When we first meet Kevin Costner’s character, Elliott, in Black and White, he’s alone at the hospital after a car accident has killed his wife (Jennifer Ehle). Shattered, he finally says, “I feel so sh-tty,” before going home and crawling inside a bottle of booze. The themes of loss and alcohol will evoke memories of the last time Costner worked with writer/director Mike Binder, 2005’s The Upside of Anger. In that film, Costner got to play a lighter soul, with Joan Allen’s abandoned wife shouldering the darker demons. In Black and White, however, Costner is put through the emotional wringer, and the ambitious film adds a much more complicated issue: race.
Elliott’s life has already been marked by tragedy. His teenage daughter died during childbirth, and Elliott and his wife have raised their mixed-race grandchild (Jillian Estell) in their white-collar neighborhood. But when he’s left alone to raise her—while juggling his L.A. legal practice and a mushrooming drinking problem—her paternal grandmother, Rowena (Octavia Spencer), decides the child would be better off with her family in Compton. She takes Elliott to court, cleaning up her ne’er-do-well son, Reggie (Andre Holland), in order to win custody.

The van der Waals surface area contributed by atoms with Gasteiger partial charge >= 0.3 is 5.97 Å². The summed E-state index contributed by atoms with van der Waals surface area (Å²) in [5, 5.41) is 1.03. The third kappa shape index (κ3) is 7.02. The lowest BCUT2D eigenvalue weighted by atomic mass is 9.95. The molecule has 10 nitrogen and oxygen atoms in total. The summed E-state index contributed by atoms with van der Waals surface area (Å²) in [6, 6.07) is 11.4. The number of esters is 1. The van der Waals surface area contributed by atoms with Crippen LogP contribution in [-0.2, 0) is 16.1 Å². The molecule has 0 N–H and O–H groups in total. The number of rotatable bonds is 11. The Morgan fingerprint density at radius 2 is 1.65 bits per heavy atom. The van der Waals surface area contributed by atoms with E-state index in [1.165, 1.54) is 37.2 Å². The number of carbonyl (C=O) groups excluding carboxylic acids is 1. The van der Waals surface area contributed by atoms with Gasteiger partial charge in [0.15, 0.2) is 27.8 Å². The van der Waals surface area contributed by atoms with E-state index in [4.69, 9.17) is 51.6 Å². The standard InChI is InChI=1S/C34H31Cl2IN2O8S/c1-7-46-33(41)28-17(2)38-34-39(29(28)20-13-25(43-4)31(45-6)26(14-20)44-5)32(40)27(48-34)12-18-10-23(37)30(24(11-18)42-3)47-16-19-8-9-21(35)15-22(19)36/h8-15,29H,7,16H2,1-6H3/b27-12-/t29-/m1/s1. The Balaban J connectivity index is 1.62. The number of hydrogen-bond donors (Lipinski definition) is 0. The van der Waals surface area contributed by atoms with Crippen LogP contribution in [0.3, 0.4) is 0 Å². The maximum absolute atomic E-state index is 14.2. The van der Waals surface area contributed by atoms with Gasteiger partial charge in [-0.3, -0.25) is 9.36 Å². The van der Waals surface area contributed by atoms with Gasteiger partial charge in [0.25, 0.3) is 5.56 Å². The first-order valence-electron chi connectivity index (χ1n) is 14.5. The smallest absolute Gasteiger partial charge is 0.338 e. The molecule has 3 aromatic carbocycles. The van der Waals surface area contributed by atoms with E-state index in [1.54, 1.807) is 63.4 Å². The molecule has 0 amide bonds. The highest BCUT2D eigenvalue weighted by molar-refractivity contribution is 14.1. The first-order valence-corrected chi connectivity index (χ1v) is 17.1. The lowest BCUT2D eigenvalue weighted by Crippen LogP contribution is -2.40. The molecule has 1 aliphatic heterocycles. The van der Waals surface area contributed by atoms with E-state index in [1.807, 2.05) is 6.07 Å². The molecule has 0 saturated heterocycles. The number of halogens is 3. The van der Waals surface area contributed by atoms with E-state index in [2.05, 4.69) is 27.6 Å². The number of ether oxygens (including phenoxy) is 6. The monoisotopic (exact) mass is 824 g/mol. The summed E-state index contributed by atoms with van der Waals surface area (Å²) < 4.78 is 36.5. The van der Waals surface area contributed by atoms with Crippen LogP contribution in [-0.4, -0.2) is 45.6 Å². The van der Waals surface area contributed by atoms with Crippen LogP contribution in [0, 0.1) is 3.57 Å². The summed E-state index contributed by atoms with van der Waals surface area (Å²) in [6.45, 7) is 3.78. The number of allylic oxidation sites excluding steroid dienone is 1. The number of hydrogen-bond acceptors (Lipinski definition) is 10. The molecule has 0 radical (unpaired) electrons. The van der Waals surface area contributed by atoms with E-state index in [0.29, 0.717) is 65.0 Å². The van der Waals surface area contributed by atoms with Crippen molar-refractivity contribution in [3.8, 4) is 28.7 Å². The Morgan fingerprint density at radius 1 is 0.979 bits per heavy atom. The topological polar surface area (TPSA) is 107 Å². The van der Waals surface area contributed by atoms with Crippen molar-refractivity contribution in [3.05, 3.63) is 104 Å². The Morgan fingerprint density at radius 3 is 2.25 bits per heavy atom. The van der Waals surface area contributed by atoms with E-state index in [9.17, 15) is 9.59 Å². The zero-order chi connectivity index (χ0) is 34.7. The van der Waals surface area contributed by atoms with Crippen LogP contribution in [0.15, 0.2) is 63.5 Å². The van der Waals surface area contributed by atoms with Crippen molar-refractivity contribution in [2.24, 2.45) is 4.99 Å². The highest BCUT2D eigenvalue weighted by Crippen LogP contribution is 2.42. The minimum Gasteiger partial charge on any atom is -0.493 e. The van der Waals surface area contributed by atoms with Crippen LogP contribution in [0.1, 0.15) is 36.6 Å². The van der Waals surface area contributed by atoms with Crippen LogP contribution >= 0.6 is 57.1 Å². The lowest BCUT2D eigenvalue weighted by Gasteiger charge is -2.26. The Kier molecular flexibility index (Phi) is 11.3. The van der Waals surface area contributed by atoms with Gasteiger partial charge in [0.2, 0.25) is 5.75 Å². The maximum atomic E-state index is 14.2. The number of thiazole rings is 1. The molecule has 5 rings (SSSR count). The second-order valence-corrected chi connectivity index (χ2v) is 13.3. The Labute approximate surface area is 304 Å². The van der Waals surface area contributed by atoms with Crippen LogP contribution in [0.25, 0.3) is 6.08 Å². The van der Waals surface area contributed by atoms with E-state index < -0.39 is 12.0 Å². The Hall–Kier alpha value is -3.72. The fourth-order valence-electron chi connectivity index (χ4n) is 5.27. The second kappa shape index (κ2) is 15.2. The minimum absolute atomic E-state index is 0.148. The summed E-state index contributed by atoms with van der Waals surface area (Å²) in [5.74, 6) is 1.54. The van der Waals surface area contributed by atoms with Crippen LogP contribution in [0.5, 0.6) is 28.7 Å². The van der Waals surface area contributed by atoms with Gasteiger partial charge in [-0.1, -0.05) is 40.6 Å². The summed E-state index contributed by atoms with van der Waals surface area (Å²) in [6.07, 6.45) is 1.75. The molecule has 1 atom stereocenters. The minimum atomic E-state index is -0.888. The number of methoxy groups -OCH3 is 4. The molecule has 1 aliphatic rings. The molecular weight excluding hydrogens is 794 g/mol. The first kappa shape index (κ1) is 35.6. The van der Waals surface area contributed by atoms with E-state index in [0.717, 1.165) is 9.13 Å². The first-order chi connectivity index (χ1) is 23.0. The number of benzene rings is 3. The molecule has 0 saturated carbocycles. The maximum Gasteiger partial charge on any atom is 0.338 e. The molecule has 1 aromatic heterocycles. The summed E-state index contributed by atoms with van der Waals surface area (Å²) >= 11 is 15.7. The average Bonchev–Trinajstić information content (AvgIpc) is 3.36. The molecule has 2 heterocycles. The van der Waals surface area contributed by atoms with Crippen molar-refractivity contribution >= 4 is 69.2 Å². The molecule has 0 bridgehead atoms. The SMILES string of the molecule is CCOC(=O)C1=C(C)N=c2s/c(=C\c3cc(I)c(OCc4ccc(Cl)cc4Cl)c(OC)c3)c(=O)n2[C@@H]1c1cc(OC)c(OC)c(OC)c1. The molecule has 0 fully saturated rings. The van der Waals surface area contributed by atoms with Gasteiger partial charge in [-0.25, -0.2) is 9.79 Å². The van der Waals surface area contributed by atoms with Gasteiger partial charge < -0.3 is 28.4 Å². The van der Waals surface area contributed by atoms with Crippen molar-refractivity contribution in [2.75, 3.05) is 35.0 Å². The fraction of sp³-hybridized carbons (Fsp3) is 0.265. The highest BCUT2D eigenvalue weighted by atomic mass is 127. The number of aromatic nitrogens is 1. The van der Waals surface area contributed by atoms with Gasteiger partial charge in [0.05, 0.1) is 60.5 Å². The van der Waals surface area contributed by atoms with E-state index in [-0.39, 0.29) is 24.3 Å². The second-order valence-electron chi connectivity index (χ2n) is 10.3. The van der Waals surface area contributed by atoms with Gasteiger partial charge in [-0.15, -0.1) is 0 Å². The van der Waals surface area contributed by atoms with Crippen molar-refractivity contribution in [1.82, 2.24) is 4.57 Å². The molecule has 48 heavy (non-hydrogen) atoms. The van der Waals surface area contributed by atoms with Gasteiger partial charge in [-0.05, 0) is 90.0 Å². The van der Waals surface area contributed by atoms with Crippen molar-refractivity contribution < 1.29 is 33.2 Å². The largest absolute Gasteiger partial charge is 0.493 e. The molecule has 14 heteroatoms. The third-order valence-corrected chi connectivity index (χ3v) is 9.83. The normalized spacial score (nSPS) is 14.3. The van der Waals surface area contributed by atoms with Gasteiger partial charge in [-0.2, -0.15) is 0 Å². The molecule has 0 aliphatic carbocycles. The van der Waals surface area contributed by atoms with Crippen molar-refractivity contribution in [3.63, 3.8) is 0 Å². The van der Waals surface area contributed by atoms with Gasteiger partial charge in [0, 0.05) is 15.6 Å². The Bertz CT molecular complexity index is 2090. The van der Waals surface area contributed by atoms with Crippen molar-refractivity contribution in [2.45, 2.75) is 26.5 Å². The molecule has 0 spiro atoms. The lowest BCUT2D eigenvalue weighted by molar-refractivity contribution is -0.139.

In an exclusive scene from the film, which debuts Sept. 6 at the Toronto Film Festival, Elliott and Rowena passive-aggressively make nice at the funeral and plot the course for the conflict that follows. Costner, who financed the film himself, talked to EW about working with Binder, the delicate issue of race in film, and his affinity for a good speech. READ FULL STORY